"Ripening Pears" Painting by Joseph Decker 

"Ripening Pears"

In 2001, an actor in Los Angeles stumbled across a 19th century painting "Ripening Pears" by Joseph Decker at a garage sale.  Decker was a still life painter who worked with edible objects such as fruits. It had been wrapped up in a blanket at the yard sale and sold to him for $5.  The seller indicated it had been sitting in her garage for 60 years.  This painting was sold for $1 million in 2004 and now is housed at the National Gallery of Art in D.C. 

Carolina Inn Painting by Jeff MacNelly

"Carolina Inn"

Jeff MacNelly was a three-time Pulitzer Prize winning editorial cartoonist and creator of the popular comic strip "Shoe", who did an Impressionist style painting of the historic Carolina Inn.  The painting was lost in the 1970's and then later ended up at a yard sale in High Point, North Carolina in the 1990's.  The painting's buyer recognized the signature and contacted MacNelly who then authenticated it himself with a signed letter.  This painting is now back with its original owner, the Carolina Inn.



Copy of Vase from Quianlong Dynasty (1736-1795)

A vase purchased at a Florida garage sale in 2007 fetched $1.2 million at an auction in 2009.  The vase is made of Imperial porcelain and is said to be a 20th century copy of a ceramic from the Quianlong Dynasty.


The Authentication Stage and a Word of Caution

 If you do become lucky enough to find a potentially valuable item at the garage sale, or even at a flea market, thrift shop, or Ebay, you may want to bear in mind that most items - even though the real McCoy, may need to have authentication involving qualified experts and professional appraisers and, ultimately, expenses.  Even though a buyer may be familiar with a particular artist or writer, or the item has the artist's signature, the item must go through the requisite, and often long, laborious process of being examined, evaluated and appraised by various experts in the relevant field.  Sometimes this could take years and years.  The Ansel Adams negatives recently declared authentic and verified by a team of experts waited through almost ten years since they were purchased at the Fresno garage sale.  Involved in the task of confirming the works' authenticity were experts in photography, evidence, handwriting analysis, and meteorologists.  However, Adams' heirs are disputing these experts' findings. And remember, don't be easily fooled by hearsay or what a seller claims is authentic.  This is how many scams on Ebay become successful and pull a "Madoff" on you and later make off with your money, leaving you with a fake item: the Ebay seller provides a good amount of photos and a long, detailed description of the item along with a convoluted story when in fact the item for sale is a fake.  The buyer's natural inclination is to believe the item is authentic just because of all the information being given.  Fraud in the art world is pretty rampant. So caution and level-headedness will pay off.  Here is a great resource ("Art Forgeries") for advice and tips on how to be vigilant and exercise caution against art forgers when dealing with works of art.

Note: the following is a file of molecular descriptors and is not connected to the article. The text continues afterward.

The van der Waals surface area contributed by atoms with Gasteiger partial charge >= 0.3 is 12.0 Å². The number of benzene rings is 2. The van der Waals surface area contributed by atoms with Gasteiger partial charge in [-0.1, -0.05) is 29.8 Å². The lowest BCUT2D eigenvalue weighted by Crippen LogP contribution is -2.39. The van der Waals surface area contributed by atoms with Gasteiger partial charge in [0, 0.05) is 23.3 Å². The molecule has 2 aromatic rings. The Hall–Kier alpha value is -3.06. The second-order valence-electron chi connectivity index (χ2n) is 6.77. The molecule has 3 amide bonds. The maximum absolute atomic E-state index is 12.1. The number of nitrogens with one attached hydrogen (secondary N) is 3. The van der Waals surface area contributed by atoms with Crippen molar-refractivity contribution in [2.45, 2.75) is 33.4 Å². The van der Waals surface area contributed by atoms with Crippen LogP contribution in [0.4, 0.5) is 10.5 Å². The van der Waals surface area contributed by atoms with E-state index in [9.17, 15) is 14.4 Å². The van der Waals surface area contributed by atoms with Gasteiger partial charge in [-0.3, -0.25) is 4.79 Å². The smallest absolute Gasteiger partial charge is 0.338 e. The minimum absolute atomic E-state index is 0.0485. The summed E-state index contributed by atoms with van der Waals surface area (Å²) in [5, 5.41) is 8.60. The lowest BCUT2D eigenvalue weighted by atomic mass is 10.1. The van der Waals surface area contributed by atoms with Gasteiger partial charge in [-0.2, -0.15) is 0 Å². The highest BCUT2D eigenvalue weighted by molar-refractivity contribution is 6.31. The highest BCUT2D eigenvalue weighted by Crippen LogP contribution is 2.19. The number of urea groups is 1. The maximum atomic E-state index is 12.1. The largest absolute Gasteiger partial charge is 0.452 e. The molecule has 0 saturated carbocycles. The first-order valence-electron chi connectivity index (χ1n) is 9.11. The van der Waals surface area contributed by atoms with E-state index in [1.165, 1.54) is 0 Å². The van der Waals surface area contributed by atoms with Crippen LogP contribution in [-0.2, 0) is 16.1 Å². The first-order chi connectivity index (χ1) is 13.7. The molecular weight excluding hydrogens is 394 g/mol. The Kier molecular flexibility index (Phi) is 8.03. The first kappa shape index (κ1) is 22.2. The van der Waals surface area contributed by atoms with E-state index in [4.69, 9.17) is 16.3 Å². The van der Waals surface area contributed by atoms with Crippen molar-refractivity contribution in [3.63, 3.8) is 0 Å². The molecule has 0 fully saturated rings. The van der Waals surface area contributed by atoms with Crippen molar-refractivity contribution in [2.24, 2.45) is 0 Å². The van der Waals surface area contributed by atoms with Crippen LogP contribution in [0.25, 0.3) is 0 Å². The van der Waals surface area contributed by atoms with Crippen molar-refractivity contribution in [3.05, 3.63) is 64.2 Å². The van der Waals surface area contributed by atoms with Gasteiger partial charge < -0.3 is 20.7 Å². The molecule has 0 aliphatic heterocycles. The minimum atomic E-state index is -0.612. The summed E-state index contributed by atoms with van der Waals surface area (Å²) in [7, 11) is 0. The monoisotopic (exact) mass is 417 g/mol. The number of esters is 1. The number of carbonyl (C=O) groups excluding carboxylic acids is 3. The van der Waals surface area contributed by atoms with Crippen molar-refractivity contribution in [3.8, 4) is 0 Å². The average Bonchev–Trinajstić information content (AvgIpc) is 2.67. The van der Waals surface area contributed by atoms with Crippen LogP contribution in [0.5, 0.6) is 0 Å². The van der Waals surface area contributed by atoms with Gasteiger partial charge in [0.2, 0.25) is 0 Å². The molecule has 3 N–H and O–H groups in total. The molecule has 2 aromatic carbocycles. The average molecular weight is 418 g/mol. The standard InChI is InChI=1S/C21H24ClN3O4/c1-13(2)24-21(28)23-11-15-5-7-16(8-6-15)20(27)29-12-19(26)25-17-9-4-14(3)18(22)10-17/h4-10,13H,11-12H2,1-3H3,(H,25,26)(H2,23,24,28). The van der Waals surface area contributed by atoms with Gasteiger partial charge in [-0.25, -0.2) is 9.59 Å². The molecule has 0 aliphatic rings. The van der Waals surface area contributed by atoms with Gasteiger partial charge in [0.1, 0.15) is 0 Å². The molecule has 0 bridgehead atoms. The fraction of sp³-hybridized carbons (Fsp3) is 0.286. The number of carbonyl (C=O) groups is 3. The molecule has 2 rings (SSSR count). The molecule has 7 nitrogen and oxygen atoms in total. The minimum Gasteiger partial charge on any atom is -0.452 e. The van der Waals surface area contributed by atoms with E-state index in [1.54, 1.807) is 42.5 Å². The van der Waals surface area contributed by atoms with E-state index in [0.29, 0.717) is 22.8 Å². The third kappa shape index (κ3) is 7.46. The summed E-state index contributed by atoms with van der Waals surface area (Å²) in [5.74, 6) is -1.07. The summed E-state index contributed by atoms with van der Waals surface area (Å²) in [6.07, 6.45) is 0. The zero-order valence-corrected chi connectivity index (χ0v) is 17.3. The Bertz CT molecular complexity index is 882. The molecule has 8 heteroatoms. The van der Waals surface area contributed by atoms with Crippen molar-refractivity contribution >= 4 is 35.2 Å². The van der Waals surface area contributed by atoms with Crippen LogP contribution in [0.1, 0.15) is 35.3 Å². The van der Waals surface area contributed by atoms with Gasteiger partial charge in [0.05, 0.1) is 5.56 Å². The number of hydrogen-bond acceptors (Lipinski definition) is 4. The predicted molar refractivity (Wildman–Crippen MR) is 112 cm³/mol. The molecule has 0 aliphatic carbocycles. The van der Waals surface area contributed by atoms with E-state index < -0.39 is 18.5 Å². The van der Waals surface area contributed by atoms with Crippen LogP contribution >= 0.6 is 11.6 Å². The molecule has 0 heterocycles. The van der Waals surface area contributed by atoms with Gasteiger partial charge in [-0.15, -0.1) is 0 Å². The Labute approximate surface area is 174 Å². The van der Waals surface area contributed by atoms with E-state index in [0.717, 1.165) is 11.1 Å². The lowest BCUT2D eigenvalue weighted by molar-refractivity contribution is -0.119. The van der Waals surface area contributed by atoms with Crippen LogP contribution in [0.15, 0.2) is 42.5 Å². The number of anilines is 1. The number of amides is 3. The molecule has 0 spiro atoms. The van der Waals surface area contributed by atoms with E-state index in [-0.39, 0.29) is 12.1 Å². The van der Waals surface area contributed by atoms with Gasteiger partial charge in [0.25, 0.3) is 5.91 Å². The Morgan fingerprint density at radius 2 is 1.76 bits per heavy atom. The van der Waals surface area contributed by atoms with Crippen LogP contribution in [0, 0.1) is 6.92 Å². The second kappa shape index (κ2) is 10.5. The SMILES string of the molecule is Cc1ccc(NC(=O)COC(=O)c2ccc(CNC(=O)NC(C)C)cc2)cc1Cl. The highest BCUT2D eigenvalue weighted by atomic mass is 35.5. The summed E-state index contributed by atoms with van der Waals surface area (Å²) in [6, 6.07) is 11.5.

"Who the #$%& is Jackson Pollock?"

The painting Teri Horton believes is a Jackson Pollock

One infamous case illustrates the headache and drawn-out process in trying to get an item verified and acknowledged by the art community.  The case spawned a documentary titled "Who the #$%& is Jackson Pollock?" and began when Teri Horton found a painting at a thrift shop in San Bernardino, California.  She paid $5 for this painting which she believes was done by the famous artist Jackson Pollock.  She has since enlisted a forensic expert and art dealer in her quest for the painting to be acknowledged by scholars and the art world, but has been rejected.  The painting is up for grabs for a measely $50 million - one person bid $9 million on it but was flatly rejected by Horton. 

Another case involves Pablo Picasso, the Spanish painter whom everyone has heard of unless you have been orbiting the Earth since conception.  In 2007, a couple bought a painting that they were sure was done by Picasso and paid $1 at the North Carolina yard sale.  They hoped the painting would be worth at least $200,000 or even $1 million.  But after experts examined it at the National Gallery of Art in D.C., the painting is now believed to be a print of the original and worth $2500.

 The yard sale experience motivates both the simple bargain hunter and the wide-eyed adventurer seeking the Holy Grail of other people's - for lack of a better word, junk. For some, it can be a brief journey to bring home that shining teapot set, a simple treasure of sorts; and for others, it can mean a long, arduous journey - but still rewarding, to that "shining city on a hill" fortified by industry experts' and enthusiasts' valuation system. It all depends on how a person assigns value to her trash or treasure. 

Theresa Le